Under the new system, the college sports governing body replaces its current two-tier violation severity rating system ("major" and "secondary" violations) with a four-tiered system ranging from "Level I: Severe breach of conduct" to "Level IV: Incidental issues."
The moves come after a series of highly publicized recruiting and academic scandals has cast doubt public doubt on the NCAA's ability to police itself.
Their purpose is to "focus most on conduct breaches that seriously undermine or threaten the integrity of the NCAA Constitution," the group said.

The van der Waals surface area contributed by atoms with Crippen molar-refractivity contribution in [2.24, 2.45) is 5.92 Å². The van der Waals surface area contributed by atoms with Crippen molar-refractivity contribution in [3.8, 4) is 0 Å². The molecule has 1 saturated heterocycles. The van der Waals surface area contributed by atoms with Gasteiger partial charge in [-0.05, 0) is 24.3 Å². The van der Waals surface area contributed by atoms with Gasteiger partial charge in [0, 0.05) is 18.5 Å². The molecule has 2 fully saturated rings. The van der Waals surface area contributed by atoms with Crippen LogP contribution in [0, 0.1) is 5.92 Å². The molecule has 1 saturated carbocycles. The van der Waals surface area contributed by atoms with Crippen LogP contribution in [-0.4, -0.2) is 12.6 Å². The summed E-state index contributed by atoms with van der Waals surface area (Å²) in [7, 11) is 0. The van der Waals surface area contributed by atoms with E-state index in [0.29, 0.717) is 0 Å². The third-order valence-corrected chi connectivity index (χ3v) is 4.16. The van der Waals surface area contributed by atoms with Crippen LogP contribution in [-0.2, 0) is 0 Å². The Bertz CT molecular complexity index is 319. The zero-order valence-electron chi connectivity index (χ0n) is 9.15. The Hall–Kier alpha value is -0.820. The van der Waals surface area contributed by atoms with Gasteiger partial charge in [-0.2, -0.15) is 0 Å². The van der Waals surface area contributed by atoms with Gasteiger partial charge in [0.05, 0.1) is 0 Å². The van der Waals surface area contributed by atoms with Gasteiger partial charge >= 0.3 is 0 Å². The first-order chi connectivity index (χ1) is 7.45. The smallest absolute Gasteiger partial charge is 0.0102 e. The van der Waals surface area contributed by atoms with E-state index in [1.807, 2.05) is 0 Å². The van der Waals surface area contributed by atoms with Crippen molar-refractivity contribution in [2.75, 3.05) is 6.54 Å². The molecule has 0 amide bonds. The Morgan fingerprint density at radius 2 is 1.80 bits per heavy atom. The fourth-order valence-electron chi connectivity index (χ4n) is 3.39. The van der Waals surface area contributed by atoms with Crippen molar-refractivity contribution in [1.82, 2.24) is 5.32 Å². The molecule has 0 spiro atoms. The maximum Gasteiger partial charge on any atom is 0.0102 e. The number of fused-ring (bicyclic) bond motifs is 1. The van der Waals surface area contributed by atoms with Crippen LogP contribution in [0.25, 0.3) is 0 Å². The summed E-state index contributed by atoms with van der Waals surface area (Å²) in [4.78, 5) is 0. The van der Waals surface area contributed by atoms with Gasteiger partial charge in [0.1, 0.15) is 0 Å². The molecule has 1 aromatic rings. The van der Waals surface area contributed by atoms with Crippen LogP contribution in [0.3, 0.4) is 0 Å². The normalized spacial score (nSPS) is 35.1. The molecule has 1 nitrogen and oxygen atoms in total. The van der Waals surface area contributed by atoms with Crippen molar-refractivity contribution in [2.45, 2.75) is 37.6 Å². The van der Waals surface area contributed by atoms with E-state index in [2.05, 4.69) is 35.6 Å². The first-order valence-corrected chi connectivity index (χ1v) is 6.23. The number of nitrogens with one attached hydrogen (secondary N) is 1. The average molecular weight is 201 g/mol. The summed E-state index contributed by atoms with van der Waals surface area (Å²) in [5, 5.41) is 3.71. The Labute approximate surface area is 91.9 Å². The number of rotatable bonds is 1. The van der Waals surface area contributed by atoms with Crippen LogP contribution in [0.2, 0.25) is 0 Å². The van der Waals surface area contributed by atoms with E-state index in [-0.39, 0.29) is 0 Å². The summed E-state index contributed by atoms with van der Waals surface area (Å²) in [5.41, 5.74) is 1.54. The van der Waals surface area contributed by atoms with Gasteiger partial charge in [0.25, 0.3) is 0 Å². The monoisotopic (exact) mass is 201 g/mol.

"We have sought all along to remove the 'risk-reward' analysis that has tempted people -- often because of the financial pressures to win at all costs -- to break the rules in the hopes that either they won't be caught or that the consequences won't be very harsh if they do get caught," NCAA President Mark Emmert said.
The new rules also aim to hold head coaches more responsible for the actions of their assistants.
Boston schools pull out free condoms over wrapping complaints
Ray Liotta sues skin care company over use of likeness